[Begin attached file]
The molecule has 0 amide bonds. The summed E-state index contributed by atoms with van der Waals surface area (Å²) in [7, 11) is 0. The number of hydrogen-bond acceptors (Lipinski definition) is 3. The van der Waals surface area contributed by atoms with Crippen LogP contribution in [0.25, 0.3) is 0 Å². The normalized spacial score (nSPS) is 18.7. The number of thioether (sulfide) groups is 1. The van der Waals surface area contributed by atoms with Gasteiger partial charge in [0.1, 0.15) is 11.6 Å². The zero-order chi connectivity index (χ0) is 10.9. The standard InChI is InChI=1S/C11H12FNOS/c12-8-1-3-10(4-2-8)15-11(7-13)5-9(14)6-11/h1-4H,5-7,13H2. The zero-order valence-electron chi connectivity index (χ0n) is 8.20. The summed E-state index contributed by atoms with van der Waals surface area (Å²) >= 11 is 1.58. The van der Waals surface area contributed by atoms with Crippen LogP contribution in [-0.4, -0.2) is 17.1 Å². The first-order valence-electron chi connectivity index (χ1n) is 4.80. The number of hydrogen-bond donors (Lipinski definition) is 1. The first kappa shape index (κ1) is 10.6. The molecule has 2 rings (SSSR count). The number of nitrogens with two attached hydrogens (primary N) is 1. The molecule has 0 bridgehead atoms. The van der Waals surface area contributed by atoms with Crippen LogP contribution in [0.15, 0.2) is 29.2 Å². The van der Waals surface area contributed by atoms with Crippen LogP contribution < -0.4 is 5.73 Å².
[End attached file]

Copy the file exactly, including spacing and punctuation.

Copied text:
The molecule has 0 amide bonds. The summed E-state index contributed by atoms with van der Waals surface area (Å²) in [7, 11) is 0. The number of hydrogen-bond acceptors (Lipinski definition) is 3. The van der Waals surface area contributed by atoms with Crippen LogP contribution in [0.25, 0.3) is 0 Å². The normalized spacial score (nSPS) is 18.7. The number of thioether (sulfide) groups is 1. The van der Waals surface area contributed by atoms with Gasteiger partial charge in [0.1, 0.15) is 11.6 Å². The zero-order chi connectivity index (χ0) is 10.9. The standard InChI is InChI=1S/C11H12FNOS/c12-8-1-3-10(4-2-8)15-11(7-13)5-9(14)6-11/h1-4H,5-7,13H2. The zero-order valence-electron chi connectivity index (χ0n) is 8.20. The summed E-state index contributed by atoms with van der Waals surface area (Å²) >= 11 is 1.58. The van der Waals surface area contributed by atoms with Crippen LogP contribution in [-0.4, -0.2) is 17.1 Å². The first-order valence-electron chi connectivity index (χ1n) is 4.80. The number of hydrogen-bond donors (Lipinski definition) is 1. The first kappa shape index (κ1) is 10.6. The molecule has 2 rings (SSSR count). The number of nitrogens with two attached hydrogens (primary N) is 1. The molecule has 0 bridgehead atoms. The van der Waals surface area contributed by atoms with Crippen LogP contribution in [0.15, 0.2) is 29.2 Å². The van der Waals surface area contributed by atoms with Crippen LogP contribution < -0.4 is 5.73 Å².